On Sept. 21, 2013, as terrorists stormed the upscale Westgate Mall in the heart of Nairobi, most Kenyans had been struggling with the implications of the fact that their deputy president, William Ruto, was on trial at The Hague, accused of committing crimes against humanity — as his boss, President Uhuru Kenyatta, would be several months later. The first witness in the case against Ruto was a survivor of a church burning that killed 35 on New Year’s Day 2008. When she took the stand, her testimony began to reopen old wounds and to rekindle fears and hatreds. When Kenyatta went to The Hague in 2014, it was the first time that a sitting head of state was being tried at the International Criminal Court (ICC). There was a tangible sense of humiliation across the country.

Five years later, the cases at the ICC are a fading memory. As I stroll past the rebuilt and reopened mall, it feels as though none of these events ever happened. Four gunmen facing down a nation’s army and police as they massacre and terrorize Kenya’s rich and famous in a glitzy mall. A small group of armed civilians taking them on in order to rescue hundreds. Incompetent and incoherent official communications providing comic relief. Soldiers getting drunk and looting the mall while they pretend to fight terrorists who had long since disappeared. The tragedy of 68 dead people, almost 200 more wounded and scores more scarred for life.

But the events did happen. And despite our best efforts to forget them, they continue to haunt us today. The ghosts of Westgate are ever present. They were at Garissa University College some 18 months later, when another youthful quartet held off the massed police and military while massacring 148 students and staff inside. They are present in the ubiquitous security checks one has to undergo to enter a mall in Nairobi — in fact, the attacked spawned an entire security industry.

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But Westgate’s most lasting effect has been to reinforce a culture of silence surrounding military malfeasance and incompetence. In many ways, Kenyans are a deeply traumatized people. More than a century of depredations by successive colonial and post-colonial governments has left its mark. Yet for much of that history, the military was largely considered to be above the fray, a beacon of professionalism and honor in an otherwise seamy and degenerate political sea. Having resisted the temptations of power, the Kenya Defense Forces (KDF) were seen as the polar opposites of the much-maligned and corrupt National Police Service which Kenyans interact with every day.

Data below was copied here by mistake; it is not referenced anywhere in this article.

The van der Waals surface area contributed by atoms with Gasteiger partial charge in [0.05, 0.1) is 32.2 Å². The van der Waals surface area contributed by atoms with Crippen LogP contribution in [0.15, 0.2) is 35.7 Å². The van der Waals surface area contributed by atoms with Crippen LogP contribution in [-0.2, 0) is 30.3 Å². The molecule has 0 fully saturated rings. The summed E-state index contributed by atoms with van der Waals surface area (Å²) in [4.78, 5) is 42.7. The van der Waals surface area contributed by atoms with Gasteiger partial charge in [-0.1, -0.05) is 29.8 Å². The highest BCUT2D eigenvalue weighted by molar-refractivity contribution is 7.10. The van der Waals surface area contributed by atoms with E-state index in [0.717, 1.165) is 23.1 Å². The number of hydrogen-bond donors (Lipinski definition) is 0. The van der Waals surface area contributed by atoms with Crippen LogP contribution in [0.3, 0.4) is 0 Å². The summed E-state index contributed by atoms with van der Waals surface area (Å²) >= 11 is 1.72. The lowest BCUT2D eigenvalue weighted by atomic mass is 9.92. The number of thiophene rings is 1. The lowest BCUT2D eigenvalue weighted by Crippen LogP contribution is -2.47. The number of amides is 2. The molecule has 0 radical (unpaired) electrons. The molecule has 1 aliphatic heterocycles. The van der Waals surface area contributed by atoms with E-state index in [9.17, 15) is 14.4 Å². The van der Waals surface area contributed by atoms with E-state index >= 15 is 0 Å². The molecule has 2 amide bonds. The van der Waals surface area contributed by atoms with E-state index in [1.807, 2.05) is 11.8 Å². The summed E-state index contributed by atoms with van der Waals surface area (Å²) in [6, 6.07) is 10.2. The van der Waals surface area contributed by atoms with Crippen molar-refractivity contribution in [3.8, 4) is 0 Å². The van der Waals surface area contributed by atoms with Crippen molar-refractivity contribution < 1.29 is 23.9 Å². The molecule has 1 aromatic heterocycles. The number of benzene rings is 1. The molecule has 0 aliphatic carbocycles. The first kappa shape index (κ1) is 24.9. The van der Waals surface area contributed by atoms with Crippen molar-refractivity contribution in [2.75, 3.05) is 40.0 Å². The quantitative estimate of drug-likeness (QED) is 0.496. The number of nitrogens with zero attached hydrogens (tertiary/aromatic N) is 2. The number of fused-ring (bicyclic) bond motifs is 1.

Westgate helped end all of that. It cruelly exposed the rot in the military and completely exploded the myth of discipline, competence and integrity. The 2015 Garissa attack followed by the massacres of KDF soldiers in Somalia, first at El Adde in 2016 and a year later, at Kulbiyow, undermined any remaining confidence in the military’s abilities. Yet all these incidents were quickly enveloped in a deep and unrelenting silence from the government and a profound reluctance by the country’s other nongovernmental institutions — media, civil society, church — to probe too deeply into them. It is a script that was pioneered at Westgate.

It is perhaps understandable that Kenyans would be scared of having the KDF shown to be little better than the rest of government. And the government  has skillfully played on those fears to avoid scrutiny of its actions. Criticism of the military has been likened to giving succor to the enemy; that its refusal to answer questions is justified under the rubric of national security. The rest of society, especially the oft-described “vibrant” media, has followed suit.

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For example, reflections on the anniversary of Westgate in the Kenyan media have mostly been of the hagiographic variety, with focus on the heroism and resilience of rescuers and survivors as well as the diminished threat from al-Shabab, but very little discussion of the government’s and the military’s mendacity, incompetence and thievery throughout the crisis.

After half a decade, the lack of an official account of what happened — despite Kenyatta’s promise in the immediate aftermath to set up a public commission of inquiry — barely registers on the media radar. Neither do the many holes and contradictions in what officials and officers said and did during the crisis. There are few demands for accountability and even fewer for reform.

The rebuilt Westgate Mall is today being reinvented as a symbol of resilience and triumph (“We have ashamed and defeated our attackers,” the president declared five years ago) rather than a reminder of the tragicomedy that is the failure of government — “the epic clusterf———,” as a now-deleted tweet from the Kenya National Disaster Operations Center, which manages and coordinates government disaster response, described it.

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